Writer shows bleak view of SeaWorld

“I am impressed,” Tim Zimmermann said. “This is the biggest audience I’ve seen for a ‘Blackfish’ talk.”

UVM students and community members came together to hear Zimmermann, co-producer and writer of the 2013 documentary Blackfish, speak Nov. 11 in the Grand Maple Ballroom.

Tim Zimmerman comes to UVM to speak about documentary Blackfish
Tim Zimmerman comes to UVM to speak about documentary Blackfish PHOTO BY DAYNA WYCKOFF

Zimmermann’s presentation first explored the impact the film had in the years following  its release and then examined the overarching theme of human-animal relationships.

“How do you feel about the phasing out of the killer whale displays on the West Coast?” junior Marion Christensen asked.

“This is the first time that SeaWorld is acknowledging that public pressure is turning against captivity,” Zimmermann said.

“What I think is happening, is that SeaWorld is buying time; for them, the key is to go overseas,” he said.  

“They’re in discussions now to open a park in the Middle East.”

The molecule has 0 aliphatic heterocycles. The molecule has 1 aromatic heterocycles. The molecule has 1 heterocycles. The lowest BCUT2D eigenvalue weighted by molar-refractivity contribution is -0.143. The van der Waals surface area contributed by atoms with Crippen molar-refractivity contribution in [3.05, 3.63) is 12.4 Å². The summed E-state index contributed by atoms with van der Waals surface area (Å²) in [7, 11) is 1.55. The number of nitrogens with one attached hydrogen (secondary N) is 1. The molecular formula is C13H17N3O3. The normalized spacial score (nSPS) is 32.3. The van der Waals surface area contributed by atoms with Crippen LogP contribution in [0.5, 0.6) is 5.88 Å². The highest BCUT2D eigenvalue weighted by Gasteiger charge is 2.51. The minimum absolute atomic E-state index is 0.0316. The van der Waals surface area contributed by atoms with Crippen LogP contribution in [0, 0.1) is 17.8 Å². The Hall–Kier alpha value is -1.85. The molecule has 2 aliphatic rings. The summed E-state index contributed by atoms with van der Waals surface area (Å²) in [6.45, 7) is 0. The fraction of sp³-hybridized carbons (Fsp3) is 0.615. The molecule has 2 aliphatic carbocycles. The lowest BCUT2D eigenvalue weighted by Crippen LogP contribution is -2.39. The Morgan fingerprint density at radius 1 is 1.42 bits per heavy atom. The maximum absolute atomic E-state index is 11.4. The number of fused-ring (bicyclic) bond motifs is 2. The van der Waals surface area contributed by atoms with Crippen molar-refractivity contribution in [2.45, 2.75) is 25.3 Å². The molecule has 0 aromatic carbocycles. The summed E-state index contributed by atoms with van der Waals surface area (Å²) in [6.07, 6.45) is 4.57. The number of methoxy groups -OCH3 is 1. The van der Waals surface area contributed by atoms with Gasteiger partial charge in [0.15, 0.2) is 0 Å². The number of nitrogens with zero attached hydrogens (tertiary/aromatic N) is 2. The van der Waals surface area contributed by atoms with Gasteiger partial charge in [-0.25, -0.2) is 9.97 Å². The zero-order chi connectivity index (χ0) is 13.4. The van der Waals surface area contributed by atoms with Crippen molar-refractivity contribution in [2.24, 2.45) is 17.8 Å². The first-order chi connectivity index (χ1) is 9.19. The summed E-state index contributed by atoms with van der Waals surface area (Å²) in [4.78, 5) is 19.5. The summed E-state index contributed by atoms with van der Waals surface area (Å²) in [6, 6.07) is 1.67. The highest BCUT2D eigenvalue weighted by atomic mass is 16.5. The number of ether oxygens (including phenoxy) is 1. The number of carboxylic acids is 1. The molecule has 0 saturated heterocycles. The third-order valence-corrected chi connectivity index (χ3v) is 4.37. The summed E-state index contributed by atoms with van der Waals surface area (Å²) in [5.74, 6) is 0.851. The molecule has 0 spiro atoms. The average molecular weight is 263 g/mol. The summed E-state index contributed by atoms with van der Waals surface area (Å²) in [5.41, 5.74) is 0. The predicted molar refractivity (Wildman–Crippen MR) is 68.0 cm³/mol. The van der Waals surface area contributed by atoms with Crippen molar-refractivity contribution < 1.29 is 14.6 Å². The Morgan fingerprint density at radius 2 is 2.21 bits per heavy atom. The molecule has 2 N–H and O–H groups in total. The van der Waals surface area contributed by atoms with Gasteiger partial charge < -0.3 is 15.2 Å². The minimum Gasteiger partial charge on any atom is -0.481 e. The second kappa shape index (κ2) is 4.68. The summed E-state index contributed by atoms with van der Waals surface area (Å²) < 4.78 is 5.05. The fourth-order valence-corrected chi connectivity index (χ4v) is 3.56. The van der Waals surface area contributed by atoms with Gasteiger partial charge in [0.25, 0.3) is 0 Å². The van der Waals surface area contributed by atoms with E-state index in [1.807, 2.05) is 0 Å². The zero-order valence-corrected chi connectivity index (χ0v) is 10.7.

“Blackfish” focuses on the orcas at Seaworld, specifically an orca named Tilikum who was taken from his mother at the age of two and has been kept in captivity for over 20 years.

Tilikum has killed three people, according to SeaWorld of Hurt, PETA’s campaign against SeaWorld.

Before “Blackfish,” Zimmermann wrote a print story on the death of Dawn Brancheau, a SeaWorld trainer, in Outside Magazine in 2010.

“I wanted to answer the question of why Tilikum, a killer whale, might end up killing a trainer with whom he had a very close, trusting relationship,” Zimmermann said.

“Cruelty has led the frustrated orca Tilikum to wear his teeth to the nubs from chewing on the underwater bars of his cement prison,” according to SeaWorld of Hurt.

After hearing about how Tilikum and other killer whales had been captured, Zimmerman said that became the basis for the story, both in print and onscreen.

“I am very passionate about animal conservation and this subject particularly interested me after watching [“Blackfish”],” first-year Kate McCullough said.

“As a kid I had been to SeaWorld, seen the shows and thought it was really cool,” first-year Kaitlyn Sutter said.  “But watching the documentary revealed the harm and dangers to [the animals] which made me want to learn more from Tim Zimmermann.”

SeaWorld defends its practices and has maintained “Blackfish” as inaccurate.

“All of the falsehoods and misleading techniques in “Blackfish” are employed in the service of the film’s obvious bias  … claims that all killer whales in captivity are ‘emotionally destroyed,’ and ‘ticking time bombs,’”  according to SeaWorldCares, SeaWorld’s website regarding animal cruelty concerns.

“These are not the words of science, and indeed, there is not a shred of scientific support for them,” according to the site.